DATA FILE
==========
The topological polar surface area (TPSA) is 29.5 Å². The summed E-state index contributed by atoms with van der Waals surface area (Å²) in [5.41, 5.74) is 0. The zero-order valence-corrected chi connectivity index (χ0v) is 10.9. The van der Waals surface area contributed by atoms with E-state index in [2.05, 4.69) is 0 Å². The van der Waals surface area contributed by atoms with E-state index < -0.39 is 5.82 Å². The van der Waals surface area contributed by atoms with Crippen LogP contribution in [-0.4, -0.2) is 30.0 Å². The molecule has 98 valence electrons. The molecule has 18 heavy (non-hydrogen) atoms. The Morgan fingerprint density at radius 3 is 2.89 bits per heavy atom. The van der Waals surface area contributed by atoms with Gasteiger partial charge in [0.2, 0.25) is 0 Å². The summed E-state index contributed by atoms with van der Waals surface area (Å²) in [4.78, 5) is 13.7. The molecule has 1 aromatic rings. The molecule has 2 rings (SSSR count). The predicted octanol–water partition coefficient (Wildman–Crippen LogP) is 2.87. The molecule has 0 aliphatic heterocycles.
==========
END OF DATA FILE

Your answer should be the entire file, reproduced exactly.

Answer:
The topological polar surface area (TPSA) is 29.5 Å². The summed E-state index contributed by atoms with van der Waals surface area (Å²) in [5.41, 5.74) is 0. The zero-order valence-corrected chi connectivity index (χ0v) is 10.9. The van der Waals surface area contributed by atoms with E-state index in [2.05, 4.69) is 0 Å². The van der Waals surface area contributed by atoms with E-state index < -0.39 is 5.82 Å². The van der Waals surface area contributed by atoms with Crippen LogP contribution in [-0.4, -0.2) is 30.0 Å². The molecule has 98 valence electrons. The molecule has 18 heavy (non-hydrogen) atoms. The Morgan fingerprint density at radius 3 is 2.89 bits per heavy atom. The van der Waals surface area contributed by atoms with Gasteiger partial charge in [0.2, 0.25) is 0 Å². The summed E-state index contributed by atoms with van der Waals surface area (Å²) in [4.78, 5) is 13.7. The molecule has 1 aromatic rings. The molecule has 2 rings (SSSR count). The predicted octanol–water partition coefficient (Wildman–Crippen LogP) is 2.87. The molecule has 0 aliphatic heterocycles.